The Esmonde family of Co. Wexford and Catholic loyalty
in Irish Catholic identities
Abstract only
Log-in for full text

You are not authenticated to view the full text of this chapter or article.

manchesterhive requires a subscription or purchase to access the full text of books or journals - to see content that you/your institution should have access to, please log in through your library system or with your personal username and password.

If you are authenticated and think you should have access to this title, please contact your librarian.

Non-subscribers can freely search the site, view abstracts/extracts and download selected front and end matter. 

Institutions can purchase access to individual titles; please contact manchesterhive@manchester.ac.uk for pricing options.

ACCESS TOKENS

If you have an access token for this content, you can redeem this via the link below:

Redeem token

This chapter examines Eugene Esmonde's family tradition of service in terms of the wider phenomenon of Irish Catholic loyalty. The Esmonde family's history certainly demonstrates that adaptation and evolution to the changing coordinates of Anglo-Irish relations was an essential feature of elite Catholic politics. Loyalty to the crown was deeply ingrained in the Esmonde family's history. After all, the Esmondes claimed descent from Sir Geoffrey Esmonde, who was one of the thirty knights who landed with Robert Fitzstephen in Wexford in 1169. His descendants settled in the southern Barony of Forth, built Johnstown Castle and formed part of the close-knit Old English community which developed in Co. Wexford. The children of John Esmonde who came to adulthood in the early decades of the nineteenth century embodied the transitional circumstances of the Irish Catholic aristocracy at that time.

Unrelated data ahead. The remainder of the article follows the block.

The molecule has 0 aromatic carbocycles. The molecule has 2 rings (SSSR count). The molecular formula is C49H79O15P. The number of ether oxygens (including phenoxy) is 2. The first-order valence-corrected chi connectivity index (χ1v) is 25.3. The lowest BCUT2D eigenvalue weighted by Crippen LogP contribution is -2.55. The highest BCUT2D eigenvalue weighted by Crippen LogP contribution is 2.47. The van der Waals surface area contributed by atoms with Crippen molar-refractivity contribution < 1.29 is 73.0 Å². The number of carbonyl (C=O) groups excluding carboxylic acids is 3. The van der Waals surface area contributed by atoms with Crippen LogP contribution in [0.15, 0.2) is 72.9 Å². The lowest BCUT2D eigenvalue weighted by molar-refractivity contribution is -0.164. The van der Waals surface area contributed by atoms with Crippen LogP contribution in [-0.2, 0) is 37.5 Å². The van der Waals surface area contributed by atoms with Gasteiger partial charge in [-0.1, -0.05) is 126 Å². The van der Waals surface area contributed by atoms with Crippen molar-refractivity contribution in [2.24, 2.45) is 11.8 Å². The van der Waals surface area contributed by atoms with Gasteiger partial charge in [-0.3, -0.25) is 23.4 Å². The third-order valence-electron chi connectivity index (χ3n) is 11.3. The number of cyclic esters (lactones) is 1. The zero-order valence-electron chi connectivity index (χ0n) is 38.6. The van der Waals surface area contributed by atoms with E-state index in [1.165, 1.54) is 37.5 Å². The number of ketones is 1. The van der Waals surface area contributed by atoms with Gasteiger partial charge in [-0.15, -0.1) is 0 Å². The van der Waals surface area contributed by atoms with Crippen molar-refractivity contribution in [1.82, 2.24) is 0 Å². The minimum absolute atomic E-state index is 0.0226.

Metrics

All Time Past Year Past 30 Days
Abstract Views 68 15 0
Full Text Views 53 0 0
PDF Downloads 35 1 0